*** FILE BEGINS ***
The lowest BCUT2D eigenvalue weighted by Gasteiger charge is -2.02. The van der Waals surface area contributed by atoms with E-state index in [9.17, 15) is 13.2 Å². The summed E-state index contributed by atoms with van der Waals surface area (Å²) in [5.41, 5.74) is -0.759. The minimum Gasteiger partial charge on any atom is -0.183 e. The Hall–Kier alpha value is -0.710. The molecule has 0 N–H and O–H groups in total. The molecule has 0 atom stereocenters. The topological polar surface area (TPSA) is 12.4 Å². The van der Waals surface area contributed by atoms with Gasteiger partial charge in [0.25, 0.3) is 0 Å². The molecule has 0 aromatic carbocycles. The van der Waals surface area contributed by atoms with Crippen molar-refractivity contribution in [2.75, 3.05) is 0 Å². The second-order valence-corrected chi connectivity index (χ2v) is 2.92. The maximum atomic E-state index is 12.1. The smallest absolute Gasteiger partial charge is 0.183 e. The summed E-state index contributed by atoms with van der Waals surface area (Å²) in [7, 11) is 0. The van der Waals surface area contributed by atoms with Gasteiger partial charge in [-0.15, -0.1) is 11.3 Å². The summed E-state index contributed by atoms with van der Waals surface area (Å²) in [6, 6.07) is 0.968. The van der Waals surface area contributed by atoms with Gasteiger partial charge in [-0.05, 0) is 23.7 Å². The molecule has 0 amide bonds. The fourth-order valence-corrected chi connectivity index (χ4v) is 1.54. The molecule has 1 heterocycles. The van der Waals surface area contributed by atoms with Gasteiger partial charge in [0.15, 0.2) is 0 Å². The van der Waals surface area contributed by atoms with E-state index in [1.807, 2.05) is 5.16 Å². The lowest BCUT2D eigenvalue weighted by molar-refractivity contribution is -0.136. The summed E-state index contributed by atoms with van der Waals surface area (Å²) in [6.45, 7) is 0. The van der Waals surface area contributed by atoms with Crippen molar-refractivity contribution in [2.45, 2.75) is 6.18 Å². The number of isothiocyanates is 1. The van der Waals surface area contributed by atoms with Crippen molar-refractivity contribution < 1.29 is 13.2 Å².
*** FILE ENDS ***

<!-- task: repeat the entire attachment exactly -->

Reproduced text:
The lowest BCUT2D eigenvalue weighted by Gasteiger charge is -2.02. The van der Waals surface area contributed by atoms with E-state index in [9.17, 15) is 13.2 Å². The summed E-state index contributed by atoms with van der Waals surface area (Å²) in [5.41, 5.74) is -0.759. The minimum Gasteiger partial charge on any atom is -0.183 e. The Hall–Kier alpha value is -0.710. The molecule has 0 N–H and O–H groups in total. The molecule has 0 atom stereocenters. The topological polar surface area (TPSA) is 12.4 Å². The van der Waals surface area contributed by atoms with Gasteiger partial charge in [0.25, 0.3) is 0 Å². The molecule has 0 aromatic carbocycles. The van der Waals surface area contributed by atoms with Crippen molar-refractivity contribution in [2.75, 3.05) is 0 Å². The second-order valence-corrected chi connectivity index (χ2v) is 2.92. The maximum atomic E-state index is 12.1. The smallest absolute Gasteiger partial charge is 0.183 e. The summed E-state index contributed by atoms with van der Waals surface area (Å²) in [7, 11) is 0. The van der Waals surface area contributed by atoms with Gasteiger partial charge in [-0.15, -0.1) is 11.3 Å². The summed E-state index contributed by atoms with van der Waals surface area (Å²) in [6, 6.07) is 0.968. The van der Waals surface area contributed by atoms with Gasteiger partial charge in [-0.05, 0) is 23.7 Å². The molecule has 0 amide bonds. The fourth-order valence-corrected chi connectivity index (χ4v) is 1.54. The molecule has 1 heterocycles. The van der Waals surface area contributed by atoms with Gasteiger partial charge in [0.15, 0.2) is 0 Å². The van der Waals surface area contributed by atoms with E-state index in [1.807, 2.05) is 5.16 Å². The lowest BCUT2D eigenvalue weighted by molar-refractivity contribution is -0.136. The summed E-state index contributed by atoms with van der Waals surface area (Å²) in [6.45, 7) is 0. The van der Waals surface area contributed by atoms with Crippen molar-refractivity contribution in [2.45, 2.75) is 6.18 Å². The number of isothiocyanates is 1. The van der Waals surface area contributed by atoms with Crippen molar-refractivity contribution < 1.29 is 13.2 Å².